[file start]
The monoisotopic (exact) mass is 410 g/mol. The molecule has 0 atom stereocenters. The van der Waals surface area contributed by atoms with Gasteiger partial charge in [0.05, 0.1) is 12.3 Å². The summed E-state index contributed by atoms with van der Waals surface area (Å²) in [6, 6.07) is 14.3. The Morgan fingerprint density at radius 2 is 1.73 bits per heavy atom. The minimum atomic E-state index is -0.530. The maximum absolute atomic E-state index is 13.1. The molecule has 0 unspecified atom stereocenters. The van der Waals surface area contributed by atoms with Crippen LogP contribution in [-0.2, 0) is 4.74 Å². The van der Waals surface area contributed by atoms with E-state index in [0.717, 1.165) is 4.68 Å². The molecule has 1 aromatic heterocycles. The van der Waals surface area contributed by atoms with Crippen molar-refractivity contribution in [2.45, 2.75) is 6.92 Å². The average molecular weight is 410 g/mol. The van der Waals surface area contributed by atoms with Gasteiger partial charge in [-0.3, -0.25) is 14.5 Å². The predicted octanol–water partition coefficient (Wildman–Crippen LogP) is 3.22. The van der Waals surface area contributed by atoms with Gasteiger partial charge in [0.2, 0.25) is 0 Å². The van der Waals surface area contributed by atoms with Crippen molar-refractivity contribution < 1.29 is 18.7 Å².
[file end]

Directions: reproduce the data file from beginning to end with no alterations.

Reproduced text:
The monoisotopic (exact) mass is 410 g/mol. The molecule has 0 atom stereocenters. The van der Waals surface area contributed by atoms with Gasteiger partial charge in [0.05, 0.1) is 12.3 Å². The summed E-state index contributed by atoms with van der Waals surface area (Å²) in [6, 6.07) is 14.3. The Morgan fingerprint density at radius 2 is 1.73 bits per heavy atom. The minimum atomic E-state index is -0.530. The maximum absolute atomic E-state index is 13.1. The molecule has 0 unspecified atom stereocenters. The van der Waals surface area contributed by atoms with Crippen LogP contribution in [-0.2, 0) is 4.74 Å². The van der Waals surface area contributed by atoms with E-state index in [0.717, 1.165) is 4.68 Å². The molecule has 1 aromatic heterocycles. The van der Waals surface area contributed by atoms with Crippen molar-refractivity contribution in [2.45, 2.75) is 6.92 Å². The average molecular weight is 410 g/mol. The van der Waals surface area contributed by atoms with Gasteiger partial charge in [-0.3, -0.25) is 14.5 Å². The predicted octanol–water partition coefficient (Wildman–Crippen LogP) is 3.22. The van der Waals surface area contributed by atoms with Gasteiger partial charge in [0.2, 0.25) is 0 Å². The van der Waals surface area contributed by atoms with Crippen molar-refractivity contribution < 1.29 is 18.7 Å².